Agrees To New Interview With US Officials
Just hours after his name was
mentioned in a Fox News interview with Attorney General John
Ashcroft Sunday, a Saudi man suspected of helping plot the
September 11th attacks has reportedly agreed to meet with US
Omar al-Bayoumi has already been extensively questioned by
authorities from a number of countries after it was discovered that
he gave shelter to two of the 9/11 hijackers in the months before
"I was on my way to Los Angeles with a friend to renew my
passport...on our way back we stopped at a restaurant and heard two
men talking. I thought they were from a Gulf country and they told
me they were from Saudi Arabia," Bayoumi said. "They lived near my
house (in the United States) for two or three weeks, then later
they moved to another place," he said.
But Ashcroft, speaking on Fox News Sunday, said new information
has come to light, which has shed new light on the relationship
between al-Bayoumi and the two hijackers.
The congressional report, some parts of which Washington is
keeping classified on grounds it could compromise intelligence,
says Bayoumi gave two of the hijackers "considerable assistance"
when they moved to San Diego. The report says Bayoumi co-signed the
hijackers' lease, paid their first month's rent and security
Here's the kicker: Bayoumi works for the Saudi Civil Aviation
Here's the question: Where did all his money come
from? Although Bayoumi was a student he had "access to seemingly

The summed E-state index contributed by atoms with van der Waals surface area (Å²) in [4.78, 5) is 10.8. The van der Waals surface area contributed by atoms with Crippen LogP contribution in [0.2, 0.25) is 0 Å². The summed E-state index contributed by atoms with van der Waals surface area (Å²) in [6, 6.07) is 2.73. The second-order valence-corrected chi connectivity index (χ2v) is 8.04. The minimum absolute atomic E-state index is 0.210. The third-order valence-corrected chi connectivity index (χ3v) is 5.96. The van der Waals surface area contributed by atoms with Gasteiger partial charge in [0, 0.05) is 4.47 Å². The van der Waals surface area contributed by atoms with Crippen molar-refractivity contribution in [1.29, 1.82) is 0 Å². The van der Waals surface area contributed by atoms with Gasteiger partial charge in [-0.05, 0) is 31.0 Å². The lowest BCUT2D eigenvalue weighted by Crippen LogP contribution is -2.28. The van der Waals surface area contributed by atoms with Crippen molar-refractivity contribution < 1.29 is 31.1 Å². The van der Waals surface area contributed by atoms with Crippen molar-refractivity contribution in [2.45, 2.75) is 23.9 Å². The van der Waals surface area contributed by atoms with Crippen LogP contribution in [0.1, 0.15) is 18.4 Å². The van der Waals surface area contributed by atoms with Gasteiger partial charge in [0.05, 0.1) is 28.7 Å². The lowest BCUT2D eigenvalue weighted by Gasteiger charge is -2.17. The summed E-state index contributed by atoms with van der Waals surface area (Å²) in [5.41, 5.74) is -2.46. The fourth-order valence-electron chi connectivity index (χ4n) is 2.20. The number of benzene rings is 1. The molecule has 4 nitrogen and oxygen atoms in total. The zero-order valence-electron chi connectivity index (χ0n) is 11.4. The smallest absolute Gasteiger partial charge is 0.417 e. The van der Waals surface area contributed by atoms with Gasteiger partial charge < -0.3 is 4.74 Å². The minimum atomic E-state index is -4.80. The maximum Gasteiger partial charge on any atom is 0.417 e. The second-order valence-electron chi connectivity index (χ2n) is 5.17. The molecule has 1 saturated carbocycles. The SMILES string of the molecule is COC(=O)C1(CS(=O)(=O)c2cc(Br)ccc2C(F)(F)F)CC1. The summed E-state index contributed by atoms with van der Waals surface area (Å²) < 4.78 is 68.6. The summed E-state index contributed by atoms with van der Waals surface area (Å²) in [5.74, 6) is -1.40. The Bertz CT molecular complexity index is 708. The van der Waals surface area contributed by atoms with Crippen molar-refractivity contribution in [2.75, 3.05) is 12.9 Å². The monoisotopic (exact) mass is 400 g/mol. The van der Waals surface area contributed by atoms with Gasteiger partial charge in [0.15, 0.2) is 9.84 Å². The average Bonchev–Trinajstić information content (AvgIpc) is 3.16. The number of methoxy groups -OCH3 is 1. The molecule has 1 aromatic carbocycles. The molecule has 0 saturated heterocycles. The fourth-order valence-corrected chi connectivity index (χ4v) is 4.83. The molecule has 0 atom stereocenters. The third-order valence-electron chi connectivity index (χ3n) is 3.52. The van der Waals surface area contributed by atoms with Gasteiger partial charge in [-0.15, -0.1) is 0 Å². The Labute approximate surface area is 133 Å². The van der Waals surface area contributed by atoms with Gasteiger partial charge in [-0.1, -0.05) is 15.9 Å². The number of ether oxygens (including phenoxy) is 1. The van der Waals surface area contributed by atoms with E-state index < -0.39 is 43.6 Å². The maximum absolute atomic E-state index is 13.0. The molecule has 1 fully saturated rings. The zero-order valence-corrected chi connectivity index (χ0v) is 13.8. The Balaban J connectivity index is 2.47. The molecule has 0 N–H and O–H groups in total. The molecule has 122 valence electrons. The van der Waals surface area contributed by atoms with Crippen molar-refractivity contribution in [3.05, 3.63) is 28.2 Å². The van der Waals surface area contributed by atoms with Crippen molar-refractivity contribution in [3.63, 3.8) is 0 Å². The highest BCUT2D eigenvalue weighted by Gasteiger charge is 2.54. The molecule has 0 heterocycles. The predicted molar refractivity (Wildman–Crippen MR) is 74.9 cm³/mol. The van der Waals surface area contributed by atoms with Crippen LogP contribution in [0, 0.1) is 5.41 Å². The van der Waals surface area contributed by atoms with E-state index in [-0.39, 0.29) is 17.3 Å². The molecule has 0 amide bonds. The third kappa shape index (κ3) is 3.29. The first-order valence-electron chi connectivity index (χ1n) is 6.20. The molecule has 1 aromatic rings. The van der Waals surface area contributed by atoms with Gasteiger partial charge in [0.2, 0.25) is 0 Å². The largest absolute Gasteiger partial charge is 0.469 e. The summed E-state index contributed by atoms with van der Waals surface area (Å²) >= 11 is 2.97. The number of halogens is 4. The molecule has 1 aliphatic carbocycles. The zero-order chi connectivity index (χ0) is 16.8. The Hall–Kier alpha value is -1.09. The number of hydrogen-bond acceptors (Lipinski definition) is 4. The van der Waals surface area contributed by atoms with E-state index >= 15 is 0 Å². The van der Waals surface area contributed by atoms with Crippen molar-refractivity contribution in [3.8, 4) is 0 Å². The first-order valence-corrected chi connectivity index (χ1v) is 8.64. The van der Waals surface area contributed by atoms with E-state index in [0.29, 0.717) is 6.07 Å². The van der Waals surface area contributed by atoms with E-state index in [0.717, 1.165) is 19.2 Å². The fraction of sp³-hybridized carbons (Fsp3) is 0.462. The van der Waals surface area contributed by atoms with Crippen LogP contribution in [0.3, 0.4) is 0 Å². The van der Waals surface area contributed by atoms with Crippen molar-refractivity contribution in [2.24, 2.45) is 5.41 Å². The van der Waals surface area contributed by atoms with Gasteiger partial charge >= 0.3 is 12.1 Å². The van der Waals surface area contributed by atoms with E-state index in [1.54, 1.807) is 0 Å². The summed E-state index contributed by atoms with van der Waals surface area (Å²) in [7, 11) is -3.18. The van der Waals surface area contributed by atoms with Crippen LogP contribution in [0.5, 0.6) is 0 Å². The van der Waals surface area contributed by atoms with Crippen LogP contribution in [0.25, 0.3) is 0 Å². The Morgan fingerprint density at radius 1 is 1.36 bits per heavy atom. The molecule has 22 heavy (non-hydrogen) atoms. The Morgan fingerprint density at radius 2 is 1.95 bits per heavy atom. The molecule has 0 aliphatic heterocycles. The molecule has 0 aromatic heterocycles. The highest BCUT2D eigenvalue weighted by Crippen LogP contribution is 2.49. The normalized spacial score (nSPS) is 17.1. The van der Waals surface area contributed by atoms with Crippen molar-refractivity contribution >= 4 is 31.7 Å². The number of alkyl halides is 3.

unlimited funding from Saudi Arabia," said the 9/11 report. "For
example, an FBI source identified al-Bayoumi as the person who
delivered $400,000 from Saudi Arabia for a Kurdish mosque in San
One of the FBI's best
sources in San Diego thought Bayoumi must be an intelligence
officer for Saudi Arabia or another foreign power, the report said.
It said while those findings could suggest evidence of support for
the hijackers, it was also possible further investigation could
reveal "legitimate, and innocent, explanations for these
Bayoumi said after the attacks he was questioned in Britain for
seven days and that U.S. officials were present. He said officials
searched his computers and personal files and took samples of his
saliva for DNA testing, but released him when no evidence was found
linking him to the hijacking plot. "They told me I was innocent of
any link whatsoever," Bayoumi told Al Arabiya television from the
Saudi city of Jeddah.
Senator Trent Lott, a Republican on the Senate Intelligence
Committee, told CNN he knew of no direct evidence that Saudi agents
had worked with the hijackers.